Power is so predictable.
Give authority to a beaten man
and he will beat anyone down
with savage impunity --
in particular, whoever he blames.


Canal Street Entrance, Chicago Union Station
[In the Great Hall, Union Station, Chicago]

The Great Hall is gorgeous. The lights, the statues, the columns and marble staircases. A mish-mash of Greco-Roman with Digital Age minimalism forced into the crevices. Ornately wrought columns and digital screens. Nothing is so American as our nostalgia for the past that never was -- the carefully and assiduously reconstructed one we write ourselves into as the denouement.

Beautiful as they are
all our grand monuments
harken back to a past
reconstructed from afar
so it necessarily includes
us, whether we belong or not.




[Harmonee Ave/Glenview, IL]

Loaded for bear
more people than seats
our steel horse barrels westward
breaching the ragged edge
in search of soul, Big Sky and light.

[Flooded plains outside Columbus, Wisconsin]

Downed and drought
are the only cycles
anyone can really count on.
Everything else is Faith.

[All that's left is the thaw]

Snow lingers west of the Wisconsin Dells. Dirty, tired looking stuff. Knee high piles along the outside
St. Paul-Minneapolis, MN - Union Depot (MSP)
edges and corners of muddy unplanted cornfields. Tiny blankets wrapped around the base of young sycamores and trimming along creek beds. It's all over but the melting here. 


The sun broke out for setting
just east of La Crosse --
piles of dirty snow like shrugged off clothes
lay around the edges
of soon-to-be plowed fields.

[Black River, WI]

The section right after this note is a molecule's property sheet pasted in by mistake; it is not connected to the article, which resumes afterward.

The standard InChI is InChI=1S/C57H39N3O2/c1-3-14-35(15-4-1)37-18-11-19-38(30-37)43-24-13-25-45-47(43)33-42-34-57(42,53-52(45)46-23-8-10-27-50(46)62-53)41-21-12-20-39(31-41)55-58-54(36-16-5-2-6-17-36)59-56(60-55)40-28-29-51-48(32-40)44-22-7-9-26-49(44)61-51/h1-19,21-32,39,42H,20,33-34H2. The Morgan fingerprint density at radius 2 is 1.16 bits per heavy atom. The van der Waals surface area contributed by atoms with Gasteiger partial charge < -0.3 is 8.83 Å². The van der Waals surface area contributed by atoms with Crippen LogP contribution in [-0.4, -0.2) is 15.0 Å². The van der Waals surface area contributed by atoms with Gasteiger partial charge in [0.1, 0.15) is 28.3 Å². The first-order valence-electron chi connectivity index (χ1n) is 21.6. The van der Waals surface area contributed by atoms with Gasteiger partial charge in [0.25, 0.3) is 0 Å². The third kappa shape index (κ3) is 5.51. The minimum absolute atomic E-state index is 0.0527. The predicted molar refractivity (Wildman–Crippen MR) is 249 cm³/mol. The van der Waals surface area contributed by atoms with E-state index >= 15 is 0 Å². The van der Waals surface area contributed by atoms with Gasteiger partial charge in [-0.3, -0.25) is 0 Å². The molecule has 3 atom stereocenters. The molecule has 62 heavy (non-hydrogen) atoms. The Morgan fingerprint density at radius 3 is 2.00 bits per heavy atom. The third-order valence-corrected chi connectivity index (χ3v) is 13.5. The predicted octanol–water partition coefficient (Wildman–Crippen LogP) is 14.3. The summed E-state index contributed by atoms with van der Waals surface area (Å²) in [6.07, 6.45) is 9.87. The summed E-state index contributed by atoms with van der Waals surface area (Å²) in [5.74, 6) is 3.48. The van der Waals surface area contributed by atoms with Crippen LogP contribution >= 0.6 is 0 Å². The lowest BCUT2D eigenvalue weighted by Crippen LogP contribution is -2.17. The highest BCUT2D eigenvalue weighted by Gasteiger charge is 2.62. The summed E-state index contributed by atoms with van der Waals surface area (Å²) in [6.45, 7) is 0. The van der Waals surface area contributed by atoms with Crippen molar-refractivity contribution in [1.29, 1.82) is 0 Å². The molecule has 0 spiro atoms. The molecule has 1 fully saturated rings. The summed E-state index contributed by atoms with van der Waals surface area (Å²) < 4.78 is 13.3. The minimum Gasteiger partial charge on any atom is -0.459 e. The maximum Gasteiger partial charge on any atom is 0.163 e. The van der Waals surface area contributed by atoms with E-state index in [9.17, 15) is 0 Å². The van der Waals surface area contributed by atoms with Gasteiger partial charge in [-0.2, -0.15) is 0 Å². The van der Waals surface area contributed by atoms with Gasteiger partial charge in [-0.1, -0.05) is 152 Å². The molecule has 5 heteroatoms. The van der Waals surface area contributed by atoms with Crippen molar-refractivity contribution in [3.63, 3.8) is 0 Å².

Broken up ice islands
The waters are high.
We're coming upon the Mississippi
to breach the great boundary
into Minnesota.

Every time I travel I'm awe struck by how beautiful and how beautifully savage the landscape is.


[First 'Air Break'/ Flood Fight]

Chatted with a woman name Kristy and a man named Dean, both from Fargo. They were strangers to each other but both going home. When they found out they were both from the same place, they started talking about the 'Flood Fight.' Every year when the snow melts, people volunteer to make sandbags to stave off the inevitable flooding of the North River. Dean is volunteering for the first time in several years. Kristy volunteers every year, but her job allows her to volunteer and get paid for it. Dean said they are calling for 1 million sand bags this year. Kristy said they are expecting floods about 41 feet, worse than 1997.

All I said was that water always runs down river eventually. All I thought about was how much we don't need the water to rise anymore at home. But that's life -- it's all connected and everything runs downstream eventually.

-MKP
~

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22 February, 2019

Reading the Grounds


Mick Parsons, #wellwornboots